You might find it difficult to understand the tense system but if you start with basics, your work gets much easier and you get a better understanding of it. 

Let us begin with the basic tense which is the ‘Present Simple Tense’. One of the most basic tenses in the English language is the Present Simple tense which uses the base form of the verb (excluding the verb ‘be’). The one change from the base is the addition of the letter ‘s’ for third person singular.

The two basic structures for the Present Simple tense are the ‘Positive Sentence’ and the ‘Negative and Question sentence’. 

subject+Main verb
Present Simple
Subject+Auxiliary ‘do’+Main verb
Conjugated in Present Simple
Do, doesbase

Let us look at some examples for better understanding:

+I, we, they, you      drive      car
He, she, it      drives      car
I, we, they, you      donot      drive      car
He, she, it      doesnot      drive      car
?DoI, we, they, you      drive      car
Doeshe,she,it      drive      car?

Now, from the given examples from the above, we will notice the following points:

 In the case of positive sentences,

  • There is no Auxiliary verb
  • We are conjugating the main verb by adding ‘s’ to the third person singular.

In the case of negative and question sentences,

  • The main verb is invariable in base form: base
  • Auxiliary verb (do) is conjugated in Present Simple: do, does
  • In negative sentences, we put ‘not’ in between the auxiliary verb and the main verb.
  • In question sentences, we exchange the subject along with the auxiliary verb.

Usually, in the case of positive sentences, the auxiliary verb ‘do’ is not used. But, if we want to focus on something, we can use it.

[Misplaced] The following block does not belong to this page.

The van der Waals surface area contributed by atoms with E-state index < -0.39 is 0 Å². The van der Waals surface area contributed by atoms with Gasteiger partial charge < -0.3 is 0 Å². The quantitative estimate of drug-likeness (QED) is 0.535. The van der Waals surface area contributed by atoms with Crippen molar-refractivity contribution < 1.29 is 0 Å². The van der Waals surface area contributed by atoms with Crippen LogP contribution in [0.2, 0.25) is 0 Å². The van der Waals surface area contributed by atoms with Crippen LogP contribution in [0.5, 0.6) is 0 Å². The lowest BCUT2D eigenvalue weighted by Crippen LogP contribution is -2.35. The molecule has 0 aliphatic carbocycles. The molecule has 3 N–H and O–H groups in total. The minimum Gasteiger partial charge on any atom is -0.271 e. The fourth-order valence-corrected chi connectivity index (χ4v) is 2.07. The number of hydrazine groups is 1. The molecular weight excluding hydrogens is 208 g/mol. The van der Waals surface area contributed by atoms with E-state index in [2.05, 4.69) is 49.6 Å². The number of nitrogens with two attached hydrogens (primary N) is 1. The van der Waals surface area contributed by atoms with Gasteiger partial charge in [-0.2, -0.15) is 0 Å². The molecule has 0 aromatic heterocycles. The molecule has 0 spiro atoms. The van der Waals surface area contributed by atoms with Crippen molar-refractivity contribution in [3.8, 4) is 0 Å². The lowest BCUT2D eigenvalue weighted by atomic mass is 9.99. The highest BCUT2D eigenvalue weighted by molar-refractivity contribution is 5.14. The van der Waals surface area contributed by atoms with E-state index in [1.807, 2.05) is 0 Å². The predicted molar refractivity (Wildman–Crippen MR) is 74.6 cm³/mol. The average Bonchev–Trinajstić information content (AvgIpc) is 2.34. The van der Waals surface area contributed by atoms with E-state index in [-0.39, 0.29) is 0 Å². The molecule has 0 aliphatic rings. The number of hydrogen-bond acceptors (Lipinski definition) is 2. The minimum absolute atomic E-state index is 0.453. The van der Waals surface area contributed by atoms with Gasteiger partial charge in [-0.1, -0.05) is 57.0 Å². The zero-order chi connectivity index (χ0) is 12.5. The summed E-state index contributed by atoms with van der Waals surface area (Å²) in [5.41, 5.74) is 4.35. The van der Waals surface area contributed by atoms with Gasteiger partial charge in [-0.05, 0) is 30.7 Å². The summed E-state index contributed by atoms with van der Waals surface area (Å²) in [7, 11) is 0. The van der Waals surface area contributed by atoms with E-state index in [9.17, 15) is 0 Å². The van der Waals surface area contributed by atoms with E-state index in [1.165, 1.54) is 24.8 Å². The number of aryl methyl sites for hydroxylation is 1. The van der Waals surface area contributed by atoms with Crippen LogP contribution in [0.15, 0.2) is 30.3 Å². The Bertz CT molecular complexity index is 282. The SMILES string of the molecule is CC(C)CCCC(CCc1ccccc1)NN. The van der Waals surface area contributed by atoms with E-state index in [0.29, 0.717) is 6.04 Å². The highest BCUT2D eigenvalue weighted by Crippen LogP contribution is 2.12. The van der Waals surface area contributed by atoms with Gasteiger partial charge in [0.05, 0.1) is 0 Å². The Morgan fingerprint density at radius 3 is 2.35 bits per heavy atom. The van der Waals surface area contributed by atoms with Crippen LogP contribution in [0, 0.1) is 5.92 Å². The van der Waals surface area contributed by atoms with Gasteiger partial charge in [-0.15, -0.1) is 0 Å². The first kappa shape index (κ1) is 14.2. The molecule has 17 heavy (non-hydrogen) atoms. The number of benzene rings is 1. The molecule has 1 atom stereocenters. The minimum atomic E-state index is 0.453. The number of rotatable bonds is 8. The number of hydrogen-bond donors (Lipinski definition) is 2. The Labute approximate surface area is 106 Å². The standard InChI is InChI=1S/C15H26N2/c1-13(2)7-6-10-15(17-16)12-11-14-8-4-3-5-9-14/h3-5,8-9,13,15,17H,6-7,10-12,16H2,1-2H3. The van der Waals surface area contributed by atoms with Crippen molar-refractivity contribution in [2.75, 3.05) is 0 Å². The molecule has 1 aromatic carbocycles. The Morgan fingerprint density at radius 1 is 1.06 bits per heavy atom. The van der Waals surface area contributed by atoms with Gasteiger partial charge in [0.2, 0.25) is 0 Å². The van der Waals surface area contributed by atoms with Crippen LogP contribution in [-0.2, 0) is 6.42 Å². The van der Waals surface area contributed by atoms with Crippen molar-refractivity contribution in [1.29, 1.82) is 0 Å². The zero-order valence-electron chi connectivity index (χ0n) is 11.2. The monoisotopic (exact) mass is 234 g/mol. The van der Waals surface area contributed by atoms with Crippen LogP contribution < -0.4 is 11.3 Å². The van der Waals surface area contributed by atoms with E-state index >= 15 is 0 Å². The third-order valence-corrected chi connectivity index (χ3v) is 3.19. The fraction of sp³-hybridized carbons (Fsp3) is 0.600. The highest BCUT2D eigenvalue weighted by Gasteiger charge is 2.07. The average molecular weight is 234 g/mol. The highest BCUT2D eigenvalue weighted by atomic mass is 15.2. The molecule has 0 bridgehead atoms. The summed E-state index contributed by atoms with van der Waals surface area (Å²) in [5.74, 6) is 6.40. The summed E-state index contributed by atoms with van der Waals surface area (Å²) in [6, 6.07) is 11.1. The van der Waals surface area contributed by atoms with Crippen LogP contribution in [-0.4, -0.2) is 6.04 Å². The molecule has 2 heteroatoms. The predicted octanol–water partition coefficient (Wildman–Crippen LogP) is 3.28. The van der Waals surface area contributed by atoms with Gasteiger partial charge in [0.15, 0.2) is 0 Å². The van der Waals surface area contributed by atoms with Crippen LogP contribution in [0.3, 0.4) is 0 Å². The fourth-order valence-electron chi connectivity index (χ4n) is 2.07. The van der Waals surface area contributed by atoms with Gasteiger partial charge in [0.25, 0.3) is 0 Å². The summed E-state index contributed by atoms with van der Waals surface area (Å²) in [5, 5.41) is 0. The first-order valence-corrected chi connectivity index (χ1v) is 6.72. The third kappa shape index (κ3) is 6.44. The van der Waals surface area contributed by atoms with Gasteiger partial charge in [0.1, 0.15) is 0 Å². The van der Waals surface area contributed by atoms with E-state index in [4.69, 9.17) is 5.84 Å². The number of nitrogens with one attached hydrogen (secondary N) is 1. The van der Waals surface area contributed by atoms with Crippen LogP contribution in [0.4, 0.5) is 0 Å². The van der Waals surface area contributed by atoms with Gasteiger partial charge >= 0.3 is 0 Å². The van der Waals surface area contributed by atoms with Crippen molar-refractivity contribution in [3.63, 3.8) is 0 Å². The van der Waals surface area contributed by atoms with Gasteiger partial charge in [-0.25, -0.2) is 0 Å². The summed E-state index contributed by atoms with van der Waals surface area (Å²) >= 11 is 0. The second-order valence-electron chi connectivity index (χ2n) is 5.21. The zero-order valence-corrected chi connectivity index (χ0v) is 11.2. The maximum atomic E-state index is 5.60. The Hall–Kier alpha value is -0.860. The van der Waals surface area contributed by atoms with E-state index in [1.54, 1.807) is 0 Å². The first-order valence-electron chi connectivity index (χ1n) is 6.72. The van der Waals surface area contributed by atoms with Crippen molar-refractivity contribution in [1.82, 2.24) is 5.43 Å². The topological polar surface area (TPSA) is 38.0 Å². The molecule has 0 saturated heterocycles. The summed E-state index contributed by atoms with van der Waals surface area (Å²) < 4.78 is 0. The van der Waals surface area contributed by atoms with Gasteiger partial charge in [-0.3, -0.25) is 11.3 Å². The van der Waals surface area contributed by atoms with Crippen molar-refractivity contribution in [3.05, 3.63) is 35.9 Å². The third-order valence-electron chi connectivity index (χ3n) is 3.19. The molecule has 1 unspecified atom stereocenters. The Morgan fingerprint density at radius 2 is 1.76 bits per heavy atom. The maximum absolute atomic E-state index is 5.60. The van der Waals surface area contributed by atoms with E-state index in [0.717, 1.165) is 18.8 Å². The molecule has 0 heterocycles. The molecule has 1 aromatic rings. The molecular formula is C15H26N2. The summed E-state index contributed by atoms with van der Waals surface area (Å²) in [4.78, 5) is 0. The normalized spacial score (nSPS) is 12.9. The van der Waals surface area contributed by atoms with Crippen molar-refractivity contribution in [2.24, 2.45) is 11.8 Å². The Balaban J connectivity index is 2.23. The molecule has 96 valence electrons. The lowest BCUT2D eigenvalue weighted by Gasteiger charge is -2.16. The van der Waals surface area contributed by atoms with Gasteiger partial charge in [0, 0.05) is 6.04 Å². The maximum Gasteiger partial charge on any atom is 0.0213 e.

For example:

Instead of saying ‘I like your accent’, we can say ‘I do like your accent’. This proves how much we like it. Here are some more examples:

  • You do look handsome today.
  • I do appreciate that you spoke up.
  • I do wish that you stay happy.

For stative verbs, we are free to use the Present Simple to talk about ‘now’. Actions are not described by Stative verbs but they do describe the state and are verbs such as: like, sound, belong to, need, and seem. 

For example:

  • I play basketball.
  • This seems exciting. 
  • Do you need my support?

The verb ‘be’ is a stative verb and we use it in the Present Simple Tense in order to talk about ‘now’ situations and the ‘general’ situations. The examples of the verb ‘be’ are explained out of which some are ‘general’ and some are ‘now’.

  • She is not ugly.
  • Why are you so smart?
  • He is handsome.

Now that you are well aware of the Present Simple Tense, let’s get on to some exercises. Ensure that you solve these questions for your sake to revise the topic.


Change the tense of the following sentences to a Simple Present Tense.

  1. I am going to eat today.
  2. Let’s play football.
  3. I will be going on a date tomorrow.
  4. Her mom will be very furious.
  5. He needs to do something for his work.

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